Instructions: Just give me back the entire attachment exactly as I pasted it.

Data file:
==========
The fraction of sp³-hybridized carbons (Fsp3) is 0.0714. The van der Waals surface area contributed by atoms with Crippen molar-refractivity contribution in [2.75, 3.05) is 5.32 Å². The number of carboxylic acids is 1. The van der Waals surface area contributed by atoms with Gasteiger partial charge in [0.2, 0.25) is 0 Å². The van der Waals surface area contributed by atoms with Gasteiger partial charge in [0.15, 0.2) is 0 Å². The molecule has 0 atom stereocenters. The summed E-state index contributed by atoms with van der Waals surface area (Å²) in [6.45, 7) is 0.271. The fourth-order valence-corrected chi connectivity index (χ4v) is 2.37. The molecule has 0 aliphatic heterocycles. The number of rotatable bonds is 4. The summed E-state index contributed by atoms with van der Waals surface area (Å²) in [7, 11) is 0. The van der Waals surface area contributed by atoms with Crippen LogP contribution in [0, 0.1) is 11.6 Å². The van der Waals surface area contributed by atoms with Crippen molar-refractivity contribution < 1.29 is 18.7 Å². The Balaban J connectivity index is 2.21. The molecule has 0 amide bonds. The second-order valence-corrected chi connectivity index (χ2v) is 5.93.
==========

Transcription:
The fraction of sp³-hybridized carbons (Fsp3) is 0.0714. The van der Waals surface area contributed by atoms with Crippen molar-refractivity contribution in [2.75, 3.05) is 5.32 Å². The number of carboxylic acids is 1. The van der Waals surface area contributed by atoms with Gasteiger partial charge in [0.2, 0.25) is 0 Å². The van der Waals surface area contributed by atoms with Gasteiger partial charge in [0.15, 0.2) is 0 Å². The molecule has 0 atom stereocenters. The summed E-state index contributed by atoms with van der Waals surface area (Å²) in [6.45, 7) is 0.271. The fourth-order valence-corrected chi connectivity index (χ4v) is 2.37. The molecule has 0 aliphatic heterocycles. The number of rotatable bonds is 4. The summed E-state index contributed by atoms with van der Waals surface area (Å²) in [7, 11) is 0. The van der Waals surface area contributed by atoms with Crippen LogP contribution in [0, 0.1) is 11.6 Å². The van der Waals surface area contributed by atoms with Crippen molar-refractivity contribution < 1.29 is 18.7 Å². The Balaban J connectivity index is 2.21. The molecule has 0 amide bonds. The second-order valence-corrected chi connectivity index (χ2v) is 5.93.